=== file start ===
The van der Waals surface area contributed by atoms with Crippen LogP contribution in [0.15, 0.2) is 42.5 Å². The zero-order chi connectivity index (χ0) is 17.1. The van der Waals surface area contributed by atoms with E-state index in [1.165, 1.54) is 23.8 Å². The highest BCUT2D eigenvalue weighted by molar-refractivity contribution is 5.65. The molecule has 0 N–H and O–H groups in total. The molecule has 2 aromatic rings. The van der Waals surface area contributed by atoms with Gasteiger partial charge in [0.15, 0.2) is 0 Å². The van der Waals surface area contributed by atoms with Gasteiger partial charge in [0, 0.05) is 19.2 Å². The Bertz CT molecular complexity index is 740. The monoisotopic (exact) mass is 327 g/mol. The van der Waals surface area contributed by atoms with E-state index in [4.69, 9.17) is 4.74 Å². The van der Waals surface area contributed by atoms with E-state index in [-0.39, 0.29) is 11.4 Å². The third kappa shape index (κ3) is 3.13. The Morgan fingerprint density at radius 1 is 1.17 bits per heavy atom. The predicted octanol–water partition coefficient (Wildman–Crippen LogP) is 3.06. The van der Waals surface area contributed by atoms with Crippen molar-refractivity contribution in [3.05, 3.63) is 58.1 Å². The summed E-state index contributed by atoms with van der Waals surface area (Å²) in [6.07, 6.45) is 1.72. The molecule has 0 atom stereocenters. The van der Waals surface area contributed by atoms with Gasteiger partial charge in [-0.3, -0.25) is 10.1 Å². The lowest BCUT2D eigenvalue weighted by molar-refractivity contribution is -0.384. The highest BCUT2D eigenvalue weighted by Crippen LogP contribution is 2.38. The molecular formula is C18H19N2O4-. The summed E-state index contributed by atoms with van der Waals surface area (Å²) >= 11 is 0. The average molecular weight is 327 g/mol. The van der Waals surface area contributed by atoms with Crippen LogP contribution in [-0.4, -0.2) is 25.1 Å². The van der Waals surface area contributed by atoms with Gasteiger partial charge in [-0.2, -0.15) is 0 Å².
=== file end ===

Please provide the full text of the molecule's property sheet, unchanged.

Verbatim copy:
The van der Waals surface area contributed by atoms with Crippen LogP contribution in [0.15, 0.2) is 42.5 Å². The zero-order chi connectivity index (χ0) is 17.1. The van der Waals surface area contributed by atoms with E-state index in [1.165, 1.54) is 23.8 Å². The highest BCUT2D eigenvalue weighted by molar-refractivity contribution is 5.65. The molecule has 0 N–H and O–H groups in total. The molecule has 2 aromatic rings. The van der Waals surface area contributed by atoms with Gasteiger partial charge in [0.15, 0.2) is 0 Å². The van der Waals surface area contributed by atoms with Gasteiger partial charge in [0, 0.05) is 19.2 Å². The Bertz CT molecular complexity index is 740. The monoisotopic (exact) mass is 327 g/mol. The van der Waals surface area contributed by atoms with E-state index in [4.69, 9.17) is 4.74 Å². The van der Waals surface area contributed by atoms with E-state index in [-0.39, 0.29) is 11.4 Å². The third kappa shape index (κ3) is 3.13. The Morgan fingerprint density at radius 1 is 1.17 bits per heavy atom. The predicted octanol–water partition coefficient (Wildman–Crippen LogP) is 3.06. The van der Waals surface area contributed by atoms with Crippen molar-refractivity contribution in [3.05, 3.63) is 58.1 Å². The summed E-state index contributed by atoms with van der Waals surface area (Å²) in [6.07, 6.45) is 1.72. The molecule has 0 atom stereocenters. The van der Waals surface area contributed by atoms with Gasteiger partial charge in [-0.3, -0.25) is 10.1 Å². The lowest BCUT2D eigenvalue weighted by molar-refractivity contribution is -0.384. The highest BCUT2D eigenvalue weighted by Crippen LogP contribution is 2.38. The molecular formula is C18H19N2O4-. The summed E-state index contributed by atoms with van der Waals surface area (Å²) >= 11 is 0. The average molecular weight is 327 g/mol. The van der Waals surface area contributed by atoms with Crippen LogP contribution in [-0.4, -0.2) is 25.1 Å². The van der Waals surface area contributed by atoms with Gasteiger partial charge in [-0.2, -0.15) is 0 Å².